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2. Ireland can show Greece a way out of the crisis (Hausmann) Financial Times
3. Tweeting with a pile of Saudi money (Kayyem) The Boston Globe
Born in the USSR
The collapse of the Soviet Union in 1992 meant the end of the Cold War, the dismantling of Lenin statues, and the near-disappearance of the schlocky Soviet stereotype in a certain kind of Hollywood movie. It also resulted in a migration of Soviet scholars, which greatly affected the field of mathematics in the United States, according to two professors who have co-authored a paper called “The Collapse of the Soviet Union and the Productivity of American Mathematicians” to be published in a forthcoming issue of the Quarterly Journal of Economics.
George J. Borjas, a professor at Harvard University’s Kennedy School of Government, and Kirk B. Doran, an assistant professor of economics at the University of Notre Dame, said in their paper that the influx of Soviet mathematicians into the U.S. beginning in 1992 affected the productivity of domestic math scholars when their research overlapped, and may have contributed to many American-born math scholars moving away from research areas where the Soviets were stronger. Their research, which looked at a data set that includes every paper published in math over the last 70 years, also found that the migrants from U.S.S.R. helped filled gaps in knowledge in their areas of expertise. The study provides insights into the increasingly global market for scholarly talent.
Ireland can show Greece a way out of the crisis
...Greece does not have what it takes to be as rich as it is. In our book "The Atlas of Economic Complexity," my co-authors and I calculated the amount of “productive knowledge” across various countries. A country with a high level of productive knowledge is one that exports many different goods and where these goods are complicated to make. Productive knowledge predicts how rich a country will be and hence how fast it will grow.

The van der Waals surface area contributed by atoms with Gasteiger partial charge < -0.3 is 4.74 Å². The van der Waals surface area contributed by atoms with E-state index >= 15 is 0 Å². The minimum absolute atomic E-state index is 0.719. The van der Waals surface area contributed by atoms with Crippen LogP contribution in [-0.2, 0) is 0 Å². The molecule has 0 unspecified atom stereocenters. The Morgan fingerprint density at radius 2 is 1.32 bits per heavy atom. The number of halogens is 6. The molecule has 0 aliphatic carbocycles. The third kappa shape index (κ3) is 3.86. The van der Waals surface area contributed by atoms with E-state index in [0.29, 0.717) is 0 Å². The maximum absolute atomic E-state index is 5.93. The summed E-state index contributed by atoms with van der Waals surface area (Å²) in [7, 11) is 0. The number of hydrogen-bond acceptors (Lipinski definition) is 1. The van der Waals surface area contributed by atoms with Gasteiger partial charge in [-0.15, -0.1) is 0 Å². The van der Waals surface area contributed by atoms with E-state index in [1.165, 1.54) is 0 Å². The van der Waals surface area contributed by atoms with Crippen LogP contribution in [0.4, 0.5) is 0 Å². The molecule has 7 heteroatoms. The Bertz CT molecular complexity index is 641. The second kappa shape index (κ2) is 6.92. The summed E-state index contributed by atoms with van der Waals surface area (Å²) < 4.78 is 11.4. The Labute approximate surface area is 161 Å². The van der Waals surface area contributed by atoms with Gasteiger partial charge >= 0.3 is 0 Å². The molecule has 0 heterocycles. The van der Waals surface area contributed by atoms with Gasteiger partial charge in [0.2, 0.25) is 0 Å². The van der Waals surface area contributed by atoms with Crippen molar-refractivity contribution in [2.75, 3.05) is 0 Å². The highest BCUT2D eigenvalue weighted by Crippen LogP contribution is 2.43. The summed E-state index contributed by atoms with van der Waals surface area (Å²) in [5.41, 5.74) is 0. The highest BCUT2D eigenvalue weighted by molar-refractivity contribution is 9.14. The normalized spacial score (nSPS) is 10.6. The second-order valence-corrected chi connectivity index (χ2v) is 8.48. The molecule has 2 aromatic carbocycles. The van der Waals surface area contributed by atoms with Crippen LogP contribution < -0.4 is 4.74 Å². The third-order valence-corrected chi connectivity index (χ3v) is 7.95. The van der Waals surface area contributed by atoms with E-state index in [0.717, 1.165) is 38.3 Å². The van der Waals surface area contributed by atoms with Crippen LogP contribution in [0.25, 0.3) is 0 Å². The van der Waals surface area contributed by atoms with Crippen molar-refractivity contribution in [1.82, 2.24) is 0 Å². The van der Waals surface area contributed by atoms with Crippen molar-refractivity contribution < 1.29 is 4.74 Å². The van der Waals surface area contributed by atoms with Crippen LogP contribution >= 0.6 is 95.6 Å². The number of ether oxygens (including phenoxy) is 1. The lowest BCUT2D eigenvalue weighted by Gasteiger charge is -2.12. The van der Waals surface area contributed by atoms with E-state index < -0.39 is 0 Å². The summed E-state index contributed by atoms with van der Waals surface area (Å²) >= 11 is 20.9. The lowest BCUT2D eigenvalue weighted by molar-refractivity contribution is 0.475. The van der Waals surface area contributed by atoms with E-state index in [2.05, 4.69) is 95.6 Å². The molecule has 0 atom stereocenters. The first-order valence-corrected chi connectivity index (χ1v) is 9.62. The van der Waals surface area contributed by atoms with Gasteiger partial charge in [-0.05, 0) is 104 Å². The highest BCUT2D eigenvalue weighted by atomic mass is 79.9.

Here’s the bad news for Greece: in our sample of 128 countries, it had the biggest gap between its current recorded level of income and the knowledge content of its exports. Greece owes its income to borrowed foreign spending it cannot pay back. It produces no machines, no electronics and no chemicals. Of every 10 US dollars of worldwide trade in information technology, it accounts for one cent....
Tweeting with a pile of Saudi money
SAUDI ARABIA’S Prince Alwaleed bin Talal Alsaud was in town yesterday, hosting a gala event with former President Jimmy Carter on intercultural dialogue and understanding. Bin Talal has invested millions of dollars in American academic institutions, including Harvard University, to promote Middle Eastern and Muslim studies. Not a bad idea, since Americans first heard of him when former New York City mayor Rudolph Giuliani sharply rejected the prince’s contributions to a 9/11 memorial fund on the grounds that it was from Saudi Arabia, where most of the hijackers and Osama bin Laden originated.
Over 10 years later, skepticism toward Saudi money still exists. “Shove it’’ is fewer than 140 characters, and that’s what some users of Twitter are saying in the wake of the prince’s $300 million investment in the site. To hear them tell it, bin Talal is aiming for global domination through control of free speech. Throw in a few hashtags, and the whole controversy creates nostalgia for Giuliani’s visceral bluntness.
This selection of media appearances is compiled by the Office of Communications and Public Affairs.
To submit an item please email Bryan Galcik